Perhaps -- but within the industry, Clear Channel wasn't widely loathed until 1998, when it agreed to merge with Covington, Kentucky's Jacor Communications, the company that previously owned all the stations named in NIPP's suit plus three others in Denver (KOA, KHOW and KTLK, all on the AM band).
Over and over again, sources contacted for this story emphasized that Clear Channel didn't traffic in the behavior for which it's now reviled until after the Jacor merger and the installation of Jacor head man Randy Michaels atop Clear Channel's radio division. "It's a Randy Michaels culture," says one. "Back in the Jacor days, some of the things they did, the personal attacks, were so beyond business it was crazy, and that's the way it is in Clear Channel today."
Adds another source, "They're worse in Denver than anywhere else in the country. Compared to anywhere else, Denver is absolutely Vietnam."
Terry Jacobs, the founder of Jacor, incorporated the company in late 1979 and bought his first three radio stations in early 1981; that these outlets specialized in religious programming is an irony radio historians appreciate. Jacobs bought more stations as the decade wore on, including those encompassed by the 1986 purchase of Republic Broadcasting, a Cincinnati chain. Michaels, a former shock jock who'd risen in the executive ranks of another company, Taft Broadcasting, came aboard at the same time.
The next year, in April, Jacor moved into Denver, buying news-talk specialist KOA and KOAQ, an adult-contemporary station, from the A.H. Belo Corporation for $24 million. Cincinnati native Don Howe was soon hired to oversee the sales department at KOAQ, which limped along for two years until the station's format was flipped to classic rock, its call letters were switched to KRFX, and its nickname became the Fox. When stand-up comic Michael Floorwax was made the co-host of the Fox morning show, success followed.
Elsewhere in Jacor Nation, things weren't going as smoothly. As the '90s dawned, the company was so far in debt (the hole was $156 million deep) that it was forced to restructure, selling off several of its acquisitions and slashing management salaries by 15 percent. But a 1992 deal with Chicago's Zell-Chilmark Fund, which is run by Sam Zell, who dubbed himself "the grave dancer" because of his fondness for scooping up companies on the verge of death, kept creditors at bay, and after Jacobs was put out to pasture in 1993, new chairman Michaels went into a buying mode that was only accelerated by the Telecommunication Act of 1996. When it was subsumed into Clear Channel, Jacor held the deeds to 450 stations.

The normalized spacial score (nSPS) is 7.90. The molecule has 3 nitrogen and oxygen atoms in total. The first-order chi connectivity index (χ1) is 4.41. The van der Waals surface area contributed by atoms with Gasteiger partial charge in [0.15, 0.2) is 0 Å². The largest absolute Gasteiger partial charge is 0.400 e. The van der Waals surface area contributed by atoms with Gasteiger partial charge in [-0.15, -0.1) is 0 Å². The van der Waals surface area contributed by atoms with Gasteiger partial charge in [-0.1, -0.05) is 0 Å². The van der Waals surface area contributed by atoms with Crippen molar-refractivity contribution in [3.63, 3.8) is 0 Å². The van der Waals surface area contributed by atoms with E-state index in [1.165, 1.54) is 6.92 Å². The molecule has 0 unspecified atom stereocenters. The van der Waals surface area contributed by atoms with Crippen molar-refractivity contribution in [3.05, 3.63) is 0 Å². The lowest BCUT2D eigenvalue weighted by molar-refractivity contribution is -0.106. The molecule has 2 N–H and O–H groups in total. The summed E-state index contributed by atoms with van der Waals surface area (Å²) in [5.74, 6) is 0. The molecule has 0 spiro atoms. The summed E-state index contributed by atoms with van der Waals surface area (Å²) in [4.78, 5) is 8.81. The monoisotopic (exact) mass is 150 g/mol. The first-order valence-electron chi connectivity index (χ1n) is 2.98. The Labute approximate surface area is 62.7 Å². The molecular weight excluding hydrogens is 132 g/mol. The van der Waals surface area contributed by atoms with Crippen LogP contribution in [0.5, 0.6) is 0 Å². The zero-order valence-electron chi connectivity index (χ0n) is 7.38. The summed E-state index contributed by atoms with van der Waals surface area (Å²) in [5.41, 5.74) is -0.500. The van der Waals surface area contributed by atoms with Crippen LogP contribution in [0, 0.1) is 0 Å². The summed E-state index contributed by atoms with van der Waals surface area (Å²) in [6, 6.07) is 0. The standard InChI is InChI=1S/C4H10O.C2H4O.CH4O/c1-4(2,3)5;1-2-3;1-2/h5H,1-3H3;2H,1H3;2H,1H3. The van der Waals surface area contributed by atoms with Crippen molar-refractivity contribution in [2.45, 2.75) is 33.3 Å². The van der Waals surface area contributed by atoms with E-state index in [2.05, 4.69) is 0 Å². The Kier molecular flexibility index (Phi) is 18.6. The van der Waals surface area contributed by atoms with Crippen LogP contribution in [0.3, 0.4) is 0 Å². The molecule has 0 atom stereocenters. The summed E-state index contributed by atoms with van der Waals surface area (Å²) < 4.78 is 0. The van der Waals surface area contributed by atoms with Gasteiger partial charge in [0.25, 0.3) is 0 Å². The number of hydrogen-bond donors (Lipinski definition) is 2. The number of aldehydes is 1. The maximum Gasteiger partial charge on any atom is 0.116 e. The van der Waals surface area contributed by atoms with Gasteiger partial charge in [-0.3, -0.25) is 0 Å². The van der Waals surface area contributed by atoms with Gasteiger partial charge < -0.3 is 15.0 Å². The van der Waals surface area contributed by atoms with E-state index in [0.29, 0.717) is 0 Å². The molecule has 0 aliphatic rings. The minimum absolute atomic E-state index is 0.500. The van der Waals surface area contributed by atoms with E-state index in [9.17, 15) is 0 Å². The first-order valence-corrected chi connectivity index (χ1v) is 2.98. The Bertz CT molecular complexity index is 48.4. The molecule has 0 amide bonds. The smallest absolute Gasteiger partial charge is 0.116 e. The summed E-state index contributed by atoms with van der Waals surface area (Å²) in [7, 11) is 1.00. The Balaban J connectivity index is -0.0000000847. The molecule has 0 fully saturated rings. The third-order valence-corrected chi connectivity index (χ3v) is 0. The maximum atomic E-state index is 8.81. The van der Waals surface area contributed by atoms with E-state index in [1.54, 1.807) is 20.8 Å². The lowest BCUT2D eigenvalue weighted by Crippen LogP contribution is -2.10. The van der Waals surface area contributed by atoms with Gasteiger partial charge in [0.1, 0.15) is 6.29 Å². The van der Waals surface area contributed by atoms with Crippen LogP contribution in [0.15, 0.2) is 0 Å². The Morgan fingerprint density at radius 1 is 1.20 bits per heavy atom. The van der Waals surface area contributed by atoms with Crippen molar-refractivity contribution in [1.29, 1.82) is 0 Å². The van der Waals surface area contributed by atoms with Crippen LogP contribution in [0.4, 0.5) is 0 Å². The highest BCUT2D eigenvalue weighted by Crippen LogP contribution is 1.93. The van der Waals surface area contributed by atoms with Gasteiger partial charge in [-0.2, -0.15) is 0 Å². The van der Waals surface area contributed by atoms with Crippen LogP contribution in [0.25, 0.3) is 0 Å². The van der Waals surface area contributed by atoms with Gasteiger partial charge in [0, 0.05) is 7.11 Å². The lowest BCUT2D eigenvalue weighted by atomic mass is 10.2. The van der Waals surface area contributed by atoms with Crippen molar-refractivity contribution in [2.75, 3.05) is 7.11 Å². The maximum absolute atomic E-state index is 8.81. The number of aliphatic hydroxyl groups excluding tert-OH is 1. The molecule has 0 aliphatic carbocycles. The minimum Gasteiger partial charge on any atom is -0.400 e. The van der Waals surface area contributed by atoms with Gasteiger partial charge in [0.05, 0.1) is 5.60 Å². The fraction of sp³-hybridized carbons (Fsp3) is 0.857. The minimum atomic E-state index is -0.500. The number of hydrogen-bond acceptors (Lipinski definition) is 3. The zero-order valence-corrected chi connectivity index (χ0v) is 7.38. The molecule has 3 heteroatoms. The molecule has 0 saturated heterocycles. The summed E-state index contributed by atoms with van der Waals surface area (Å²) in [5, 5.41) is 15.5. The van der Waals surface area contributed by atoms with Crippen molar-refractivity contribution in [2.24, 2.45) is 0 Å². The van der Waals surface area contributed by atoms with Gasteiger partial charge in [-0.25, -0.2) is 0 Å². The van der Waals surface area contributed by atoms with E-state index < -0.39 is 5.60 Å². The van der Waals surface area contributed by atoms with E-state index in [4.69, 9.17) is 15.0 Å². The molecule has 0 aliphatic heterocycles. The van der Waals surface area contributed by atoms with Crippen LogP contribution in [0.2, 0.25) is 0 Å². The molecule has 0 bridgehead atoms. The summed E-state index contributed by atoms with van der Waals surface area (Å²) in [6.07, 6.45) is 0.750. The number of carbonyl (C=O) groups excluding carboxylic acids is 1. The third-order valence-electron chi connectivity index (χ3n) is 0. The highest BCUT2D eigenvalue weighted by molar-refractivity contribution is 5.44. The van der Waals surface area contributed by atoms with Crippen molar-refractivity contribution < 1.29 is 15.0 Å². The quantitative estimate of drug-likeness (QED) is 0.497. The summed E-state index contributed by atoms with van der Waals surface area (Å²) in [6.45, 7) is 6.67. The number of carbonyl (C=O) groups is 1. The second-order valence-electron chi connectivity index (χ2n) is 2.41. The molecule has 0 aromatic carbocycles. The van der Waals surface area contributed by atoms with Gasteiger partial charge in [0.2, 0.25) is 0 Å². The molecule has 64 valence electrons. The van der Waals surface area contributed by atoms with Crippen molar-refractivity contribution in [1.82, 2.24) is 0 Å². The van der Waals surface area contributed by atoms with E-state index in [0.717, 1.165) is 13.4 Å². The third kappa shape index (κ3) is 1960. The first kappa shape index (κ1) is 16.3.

As Jacor mushroomed, many of its stations took on the character of Michaels, a man characterized by supporters as bold and visionary and by enemies as arrogant and cruel. Denver emerged as a microcosm of these qualities. Jacor stations eventually dominated both local ratings and the advertising revenues, but they also earned negative headlines for questionable doings on and off the air.
One notorious Jacor stunt took place in May 1996 on KBPI's morning show, when Joey Teehan, operating at the behest of hosts Dean Myers and Roger Beaty, disrupted services at a local mosque in a moronic attempt to needle former Denver Nuggets guard Mahmoud Abdul-Rauf for declining to stand during the playing of the national anthem. Dean and Rog were suspended, then shipped to another station in Phoenix, and Teehan was briefly excommunicated as well before returning to host the KBPI morning show. The next time he left, it was for a far greater sin, by Jacor standards: poor ratings.
The shenanigans continued behind the scenes, with rival stations usually in the crosshairs. Current Clear Channel executive Mike O'Connor was even on the receiving end of one such prank. In late 1995, when O'Connor was program director of KBCO, which at that time was a few months away from being purchased by Jacor, a station-sponsored charity auction at the Boulder Theater took on an unpleasant aroma when a truck filled with fertilizer and emblazoned with the logo of another rival of Jacor's, the Peak, was left parked directly in front of the venue. An angry O'Connor called the Peak to gripe, only to be told by Peak personnel that they had nothing to do with the truck -- and shortly thereafter, Jacor was revealed to have been the actual perpetrator. Then Jacor-Denver boss Jack Evans, who's now a senior vice president with Clear Channel, wasn't repentant about the gag, saying, "I have spoken directly with the culprits, and they understand now that this type of behavior will not be tolerated. The next time, they are to use a larger truck."